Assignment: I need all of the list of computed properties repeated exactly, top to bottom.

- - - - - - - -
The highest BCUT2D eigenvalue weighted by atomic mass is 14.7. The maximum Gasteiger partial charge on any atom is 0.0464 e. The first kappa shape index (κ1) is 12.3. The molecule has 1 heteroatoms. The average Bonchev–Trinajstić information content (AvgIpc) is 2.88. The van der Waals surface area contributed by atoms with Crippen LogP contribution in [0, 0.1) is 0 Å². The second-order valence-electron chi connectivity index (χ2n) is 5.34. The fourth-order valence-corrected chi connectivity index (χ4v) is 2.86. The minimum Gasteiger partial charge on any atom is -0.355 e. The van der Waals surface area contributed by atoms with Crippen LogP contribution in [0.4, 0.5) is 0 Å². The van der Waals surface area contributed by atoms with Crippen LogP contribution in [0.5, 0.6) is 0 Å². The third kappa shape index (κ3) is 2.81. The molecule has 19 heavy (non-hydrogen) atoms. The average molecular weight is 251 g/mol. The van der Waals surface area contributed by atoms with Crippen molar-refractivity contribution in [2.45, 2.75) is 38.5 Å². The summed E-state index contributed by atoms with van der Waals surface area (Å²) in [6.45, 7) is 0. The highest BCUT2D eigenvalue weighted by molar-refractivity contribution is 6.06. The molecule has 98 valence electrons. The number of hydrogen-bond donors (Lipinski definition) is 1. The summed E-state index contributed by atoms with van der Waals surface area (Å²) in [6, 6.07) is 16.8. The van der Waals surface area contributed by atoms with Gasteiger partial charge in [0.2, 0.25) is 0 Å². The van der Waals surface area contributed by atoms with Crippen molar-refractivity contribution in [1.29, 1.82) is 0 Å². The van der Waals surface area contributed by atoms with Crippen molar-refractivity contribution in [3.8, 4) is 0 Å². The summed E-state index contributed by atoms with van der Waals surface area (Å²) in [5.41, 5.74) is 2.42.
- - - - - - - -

The highest BCUT2D eigenvalue weighted by atomic mass is 14.7. The maximum Gasteiger partial charge on any atom is 0.0464 e. The first kappa shape index (κ1) is 12.3. The molecule has 1 heteroatoms. The average Bonchev–Trinajstić information content (AvgIpc) is 2.88. The van der Waals surface area contributed by atoms with Crippen LogP contribution in [0, 0.1) is 0 Å². The second-order valence-electron chi connectivity index (χ2n) is 5.34. The fourth-order valence-corrected chi connectivity index (χ4v) is 2.86. The minimum Gasteiger partial charge on any atom is -0.355 e. The van der Waals surface area contributed by atoms with Crippen LogP contribution in [0.4, 0.5) is 0 Å². The van der Waals surface area contributed by atoms with Crippen LogP contribution in [0.5, 0.6) is 0 Å². The third kappa shape index (κ3) is 2.81. The molecule has 19 heavy (non-hydrogen) atoms. The average molecular weight is 251 g/mol. The van der Waals surface area contributed by atoms with Crippen molar-refractivity contribution in [2.45, 2.75) is 38.5 Å². The summed E-state index contributed by atoms with van der Waals surface area (Å²) in [6.45, 7) is 0. The highest BCUT2D eigenvalue weighted by molar-refractivity contribution is 6.06. The molecule has 98 valence electrons. The number of hydrogen-bond donors (Lipinski definition) is 1. The summed E-state index contributed by atoms with van der Waals surface area (Å²) in [6, 6.07) is 16.8. The van der Waals surface area contributed by atoms with Gasteiger partial charge in [0.2, 0.25) is 0 Å². The van der Waals surface area contributed by atoms with Crippen molar-refractivity contribution in [1.29, 1.82) is 0 Å². The van der Waals surface area contributed by atoms with Crippen molar-refractivity contribution in [3.8, 4) is 0 Å². The summed E-state index contributed by atoms with van der Waals surface area (Å²) in [5.41, 5.74) is 2.42.